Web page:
Will water companies now be held to account for pollution?

The Victorian infrastructure has failed to keep up with the demands of a growing population and extreme weather events caused by climate change.

“I will continue to hold South West Water to account and I am committed to improving water quality in East Devon.”

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Back in the summer, media attention was really ratcheting up its interest in our water companies: 

‘Significant’ water pollution by South West Water – Vision Group for Sidmouth

EA report: in the South West, only one in every five rivers support a healthy ecology – Vision Group for Sidmouth

Creating a stink on Britain’s dirty rivers – Vision Group for Sidmouth

Looking after our rivers – Vision Group for Sidmouth

At least our rivers are no longer ‘biologically dead’ – but still:

Seahorses, eels, seals and sharks are living in the tidal Thames, according to the most comprehensive analysis of the waterway since it was declared biologically dead in the 1950s. But scientists from the Zoological Society of London (ZSL), who carried out the work, warn that the 95 miles of the tidal Thames is suffering from rising nitrate levels as a result of industrial runoff and sewage discharges. Water levels and temperature are also rising as a result of global heating.

Seahorses and sharks living in River Thames, analysis shows | Rivers | The Guardian

Another piece from today’s papers gives another ‘positive’ story to the state of our rivers:

Hundreds of ‘sewage tomatoes’ are spotted growing on Kent shoreline | Daily Mail Online

But this is not washing – as a report from the Daily Express yesterday showed in painful detail:

UK rivers and seas ‘little better than open sewers’, warn campaigners

BORIS Johnson was yesterday warned that Britain is set to reclaim the title of the “dirty man of Europe” for letting its rivers be swamped by sewage.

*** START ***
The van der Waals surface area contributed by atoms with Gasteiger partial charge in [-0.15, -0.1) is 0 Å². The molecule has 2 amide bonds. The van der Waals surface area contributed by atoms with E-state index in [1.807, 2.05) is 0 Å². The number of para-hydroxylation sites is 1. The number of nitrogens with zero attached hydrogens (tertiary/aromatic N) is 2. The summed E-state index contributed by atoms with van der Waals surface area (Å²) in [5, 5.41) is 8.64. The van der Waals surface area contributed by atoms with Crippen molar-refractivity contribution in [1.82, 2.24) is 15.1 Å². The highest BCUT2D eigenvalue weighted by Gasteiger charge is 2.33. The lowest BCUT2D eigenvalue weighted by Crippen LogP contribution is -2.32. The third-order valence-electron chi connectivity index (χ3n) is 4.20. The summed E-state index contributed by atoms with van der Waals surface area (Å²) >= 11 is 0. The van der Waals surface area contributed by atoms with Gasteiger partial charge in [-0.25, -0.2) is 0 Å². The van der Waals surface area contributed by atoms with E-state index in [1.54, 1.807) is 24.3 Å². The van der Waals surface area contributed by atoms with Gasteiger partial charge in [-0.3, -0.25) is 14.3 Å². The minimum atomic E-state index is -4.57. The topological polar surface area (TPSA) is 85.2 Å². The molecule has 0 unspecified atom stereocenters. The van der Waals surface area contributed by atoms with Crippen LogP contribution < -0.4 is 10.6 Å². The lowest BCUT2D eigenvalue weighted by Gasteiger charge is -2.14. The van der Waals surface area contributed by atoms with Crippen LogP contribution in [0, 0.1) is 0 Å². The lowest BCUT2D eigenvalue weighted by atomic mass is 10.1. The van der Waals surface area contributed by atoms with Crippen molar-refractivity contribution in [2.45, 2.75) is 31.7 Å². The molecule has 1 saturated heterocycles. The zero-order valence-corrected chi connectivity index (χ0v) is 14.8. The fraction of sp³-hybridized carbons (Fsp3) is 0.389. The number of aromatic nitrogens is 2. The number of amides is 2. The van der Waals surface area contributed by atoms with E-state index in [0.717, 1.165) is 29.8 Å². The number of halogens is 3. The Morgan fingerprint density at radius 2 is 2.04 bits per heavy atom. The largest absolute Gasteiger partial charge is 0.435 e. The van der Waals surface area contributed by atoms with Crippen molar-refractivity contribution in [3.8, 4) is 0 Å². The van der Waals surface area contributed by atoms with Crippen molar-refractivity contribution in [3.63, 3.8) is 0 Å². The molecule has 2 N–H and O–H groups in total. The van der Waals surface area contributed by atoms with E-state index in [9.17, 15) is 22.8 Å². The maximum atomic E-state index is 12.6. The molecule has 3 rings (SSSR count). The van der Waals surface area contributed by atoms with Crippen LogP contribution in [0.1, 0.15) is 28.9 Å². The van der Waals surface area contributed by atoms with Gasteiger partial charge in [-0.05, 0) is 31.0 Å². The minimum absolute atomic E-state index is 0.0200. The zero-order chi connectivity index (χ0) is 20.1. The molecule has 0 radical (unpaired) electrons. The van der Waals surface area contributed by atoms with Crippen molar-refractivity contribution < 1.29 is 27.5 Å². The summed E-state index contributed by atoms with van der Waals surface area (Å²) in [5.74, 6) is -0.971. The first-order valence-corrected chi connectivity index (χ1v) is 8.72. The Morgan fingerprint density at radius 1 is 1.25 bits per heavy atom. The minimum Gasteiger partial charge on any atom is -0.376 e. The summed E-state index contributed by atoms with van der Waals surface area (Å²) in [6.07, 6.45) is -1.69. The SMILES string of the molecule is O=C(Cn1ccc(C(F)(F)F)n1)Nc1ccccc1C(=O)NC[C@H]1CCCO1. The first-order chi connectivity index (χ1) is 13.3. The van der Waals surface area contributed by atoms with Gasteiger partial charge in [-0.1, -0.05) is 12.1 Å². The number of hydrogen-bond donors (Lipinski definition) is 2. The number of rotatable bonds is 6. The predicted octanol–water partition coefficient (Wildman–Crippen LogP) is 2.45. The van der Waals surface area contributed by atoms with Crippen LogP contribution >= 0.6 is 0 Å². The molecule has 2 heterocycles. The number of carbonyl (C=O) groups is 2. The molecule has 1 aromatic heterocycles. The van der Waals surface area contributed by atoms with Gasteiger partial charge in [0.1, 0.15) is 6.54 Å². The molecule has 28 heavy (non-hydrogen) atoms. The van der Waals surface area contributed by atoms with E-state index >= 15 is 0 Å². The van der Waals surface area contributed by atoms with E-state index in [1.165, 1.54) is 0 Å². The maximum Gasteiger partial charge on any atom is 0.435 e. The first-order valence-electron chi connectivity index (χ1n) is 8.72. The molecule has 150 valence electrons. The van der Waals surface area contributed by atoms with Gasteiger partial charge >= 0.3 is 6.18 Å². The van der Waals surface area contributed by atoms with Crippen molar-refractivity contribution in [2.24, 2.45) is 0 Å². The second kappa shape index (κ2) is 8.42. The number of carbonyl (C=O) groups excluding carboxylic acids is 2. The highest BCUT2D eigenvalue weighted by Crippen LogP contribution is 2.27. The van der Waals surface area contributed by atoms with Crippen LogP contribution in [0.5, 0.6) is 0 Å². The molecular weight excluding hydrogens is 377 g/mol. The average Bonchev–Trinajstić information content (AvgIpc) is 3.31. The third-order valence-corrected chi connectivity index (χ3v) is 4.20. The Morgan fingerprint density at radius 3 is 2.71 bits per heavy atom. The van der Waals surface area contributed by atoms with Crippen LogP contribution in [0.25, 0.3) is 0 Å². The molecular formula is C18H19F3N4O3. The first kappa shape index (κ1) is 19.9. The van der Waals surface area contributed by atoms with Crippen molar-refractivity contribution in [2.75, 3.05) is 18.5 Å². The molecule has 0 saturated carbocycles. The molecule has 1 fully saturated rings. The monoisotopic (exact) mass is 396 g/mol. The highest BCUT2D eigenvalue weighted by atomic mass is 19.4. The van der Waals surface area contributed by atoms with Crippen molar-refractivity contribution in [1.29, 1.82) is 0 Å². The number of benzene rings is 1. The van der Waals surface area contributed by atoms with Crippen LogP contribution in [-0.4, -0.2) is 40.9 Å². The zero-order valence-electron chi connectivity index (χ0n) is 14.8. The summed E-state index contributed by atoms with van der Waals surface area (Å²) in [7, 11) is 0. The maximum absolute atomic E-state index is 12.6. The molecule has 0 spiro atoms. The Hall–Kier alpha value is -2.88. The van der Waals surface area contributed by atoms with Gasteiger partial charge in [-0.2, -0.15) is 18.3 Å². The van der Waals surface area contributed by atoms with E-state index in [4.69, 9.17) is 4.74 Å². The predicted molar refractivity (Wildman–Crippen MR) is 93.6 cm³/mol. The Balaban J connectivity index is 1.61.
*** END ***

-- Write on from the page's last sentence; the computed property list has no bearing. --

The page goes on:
The most recent figures provided by the Environment Agency (EA) reveal that not one river, lake or stream in England passed chemical pollution tests. Just 14 per cent of rivers were classed as in good ecological health. Other EA data shows that last year sewage was pumped or spilled into English rivers 403,171 times – up 38 per cent on 2019. This equated to 3.1 million hours of raw sewage being pumped into rivers – including many favoured by wild swimmers. The main problem is storm overflows, which are designed to discharge diluted sewage into rivers or the sea during heavy rainfall to stop it backing up in homes or on streets. The Victorian infrastructure has failed to keep up with the demands of a growing population and extreme weather events caused by climate change.
There are 15,000 storm overflows in England and, despite a big increase in monitoring, about 3,000 are still not routinely checked. Compounding the problem is that the EA budget for tackling agricultural, waste crime and incident responses has been slashed from £117million in 2010-11 to £40million last year. A Freedom of Information response to Charles Watson, the head of campaign group River Action, revealed that there is just over half an official in each of the 14 EA areas to monitor farm pollution. As a result, it says each farm in England can now expect just one inspection every 263 years.

UK rivers and seas ‘little better than open sewers’, warn campaigners | Nature | News | Express.co.uk

Also yesterday, in Parliament, a fresh vote on limiting ‘storm overflow’ was agreed to… sort of:

Government votes to ‘reduce’ the amount of raw sewage dumped in England’s rivers – Mirror Online

MPs pass compromise to cut sewage dumping by water companies | Rivers | The Guardian

East Devon’s MP has made commitments:

“I will continue to hold South West Water to account and I am committed to improving water quality in East Devon.”

Sidmouth: ‘I am committed to improving water quality in East Devon’ – Simon Jupp MP | sidmouth.nub.news

As his statement made clear, there has been quite a vociferous response:

Campaigners want tougher action from MPs on sewage – BBC News

Including this from a County Councillors:

Sidmouth: The government’s storm sewage amendment feels like ‘an attempt to pacify critics’ – Otter Valley councillor | sidmouth.nub.news

Finally, here is an excellent overview of the damage to wildlife – especially the effects of algal blooms:

The deadly effects of sewage pollution on nature | Natural History Museum

   
© Vision Group for Sidmouth 2005-2022